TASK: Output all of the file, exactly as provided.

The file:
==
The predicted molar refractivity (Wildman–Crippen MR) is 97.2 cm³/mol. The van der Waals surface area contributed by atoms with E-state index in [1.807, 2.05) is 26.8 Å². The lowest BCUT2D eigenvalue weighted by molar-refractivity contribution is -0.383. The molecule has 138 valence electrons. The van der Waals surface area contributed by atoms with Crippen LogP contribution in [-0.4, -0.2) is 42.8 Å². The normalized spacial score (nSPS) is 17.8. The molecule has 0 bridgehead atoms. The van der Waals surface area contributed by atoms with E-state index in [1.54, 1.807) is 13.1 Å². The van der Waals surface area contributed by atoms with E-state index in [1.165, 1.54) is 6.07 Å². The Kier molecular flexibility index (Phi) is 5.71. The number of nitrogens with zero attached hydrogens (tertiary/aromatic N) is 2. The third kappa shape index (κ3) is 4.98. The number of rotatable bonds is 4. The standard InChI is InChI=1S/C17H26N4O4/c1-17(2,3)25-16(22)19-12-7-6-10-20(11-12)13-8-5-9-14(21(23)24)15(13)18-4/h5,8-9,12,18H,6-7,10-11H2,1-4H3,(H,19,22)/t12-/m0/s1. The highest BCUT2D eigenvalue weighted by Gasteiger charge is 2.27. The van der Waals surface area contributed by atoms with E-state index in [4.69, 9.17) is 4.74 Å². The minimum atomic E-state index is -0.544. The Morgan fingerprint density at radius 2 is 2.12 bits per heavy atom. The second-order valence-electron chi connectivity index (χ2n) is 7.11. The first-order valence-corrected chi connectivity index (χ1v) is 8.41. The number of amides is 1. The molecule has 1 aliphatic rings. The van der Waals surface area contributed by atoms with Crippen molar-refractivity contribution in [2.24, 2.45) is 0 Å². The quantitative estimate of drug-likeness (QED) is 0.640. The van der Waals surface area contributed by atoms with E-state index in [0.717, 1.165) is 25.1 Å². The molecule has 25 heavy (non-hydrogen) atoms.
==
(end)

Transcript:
The predicted molar refractivity (Wildman–Crippen MR) is 97.2 cm³/mol. The van der Waals surface area contributed by atoms with E-state index in [1.807, 2.05) is 26.8 Å². The lowest BCUT2D eigenvalue weighted by molar-refractivity contribution is -0.383. The molecule has 138 valence electrons. The van der Waals surface area contributed by atoms with Crippen LogP contribution in [-0.4, -0.2) is 42.8 Å². The normalized spacial score (nSPS) is 17.8. The molecule has 0 bridgehead atoms. The van der Waals surface area contributed by atoms with E-state index in [1.54, 1.807) is 13.1 Å². The van der Waals surface area contributed by atoms with E-state index in [1.165, 1.54) is 6.07 Å². The Kier molecular flexibility index (Phi) is 5.71. The number of nitrogens with zero attached hydrogens (tertiary/aromatic N) is 2. The third kappa shape index (κ3) is 4.98. The number of rotatable bonds is 4. The standard InChI is InChI=1S/C17H26N4O4/c1-17(2,3)25-16(22)19-12-7-6-10-20(11-12)13-8-5-9-14(21(23)24)15(13)18-4/h5,8-9,12,18H,6-7,10-11H2,1-4H3,(H,19,22)/t12-/m0/s1. The highest BCUT2D eigenvalue weighted by Gasteiger charge is 2.27. The van der Waals surface area contributed by atoms with E-state index in [4.69, 9.17) is 4.74 Å². The minimum atomic E-state index is -0.544. The Morgan fingerprint density at radius 2 is 2.12 bits per heavy atom. The second-order valence-electron chi connectivity index (χ2n) is 7.11. The first-order valence-corrected chi connectivity index (χ1v) is 8.41. The number of amides is 1. The molecule has 1 aliphatic rings. The van der Waals surface area contributed by atoms with Crippen molar-refractivity contribution in [2.24, 2.45) is 0 Å². The quantitative estimate of drug-likeness (QED) is 0.640. The van der Waals surface area contributed by atoms with E-state index in [0.717, 1.165) is 25.1 Å². The molecule has 25 heavy (non-hydrogen) atoms.